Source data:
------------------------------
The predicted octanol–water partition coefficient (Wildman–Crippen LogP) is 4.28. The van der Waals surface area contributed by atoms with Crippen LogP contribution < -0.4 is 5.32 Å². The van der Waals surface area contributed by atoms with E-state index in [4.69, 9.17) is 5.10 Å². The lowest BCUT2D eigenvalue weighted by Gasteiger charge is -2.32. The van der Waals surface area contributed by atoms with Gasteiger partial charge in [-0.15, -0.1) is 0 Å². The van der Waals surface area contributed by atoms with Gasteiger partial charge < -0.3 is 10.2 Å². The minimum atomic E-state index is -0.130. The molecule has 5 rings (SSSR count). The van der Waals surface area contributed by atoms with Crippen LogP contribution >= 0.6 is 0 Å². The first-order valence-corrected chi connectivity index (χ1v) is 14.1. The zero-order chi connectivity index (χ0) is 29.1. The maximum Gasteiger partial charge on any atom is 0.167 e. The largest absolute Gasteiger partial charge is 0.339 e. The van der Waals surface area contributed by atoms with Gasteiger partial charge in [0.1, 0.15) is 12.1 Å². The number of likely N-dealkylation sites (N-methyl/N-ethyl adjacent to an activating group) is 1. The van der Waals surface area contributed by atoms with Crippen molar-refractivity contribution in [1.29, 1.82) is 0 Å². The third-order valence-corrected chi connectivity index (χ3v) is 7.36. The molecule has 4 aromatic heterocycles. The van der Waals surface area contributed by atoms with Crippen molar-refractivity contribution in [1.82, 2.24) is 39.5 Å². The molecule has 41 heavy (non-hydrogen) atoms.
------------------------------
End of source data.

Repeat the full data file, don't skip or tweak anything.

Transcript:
The predicted octanol–water partition coefficient (Wildman–Crippen LogP) is 4.28. The van der Waals surface area contributed by atoms with Crippen LogP contribution < -0.4 is 5.32 Å². The van der Waals surface area contributed by atoms with E-state index in [4.69, 9.17) is 5.10 Å². The lowest BCUT2D eigenvalue weighted by Gasteiger charge is -2.32. The van der Waals surface area contributed by atoms with Gasteiger partial charge in [-0.15, -0.1) is 0 Å². The van der Waals surface area contributed by atoms with Gasteiger partial charge < -0.3 is 10.2 Å². The minimum atomic E-state index is -0.130. The molecule has 5 rings (SSSR count). The van der Waals surface area contributed by atoms with Crippen LogP contribution >= 0.6 is 0 Å². The first-order valence-corrected chi connectivity index (χ1v) is 14.1. The zero-order chi connectivity index (χ0) is 29.1. The maximum Gasteiger partial charge on any atom is 0.167 e. The largest absolute Gasteiger partial charge is 0.339 e. The van der Waals surface area contributed by atoms with Gasteiger partial charge in [0.1, 0.15) is 12.1 Å². The number of likely N-dealkylation sites (N-methyl/N-ethyl adjacent to an activating group) is 1. The van der Waals surface area contributed by atoms with Crippen molar-refractivity contribution in [1.29, 1.82) is 0 Å². The third-order valence-corrected chi connectivity index (χ3v) is 7.36. The molecule has 4 aromatic heterocycles. The van der Waals surface area contributed by atoms with Crippen molar-refractivity contribution in [1.82, 2.24) is 39.5 Å². The molecule has 41 heavy (non-hydrogen) atoms.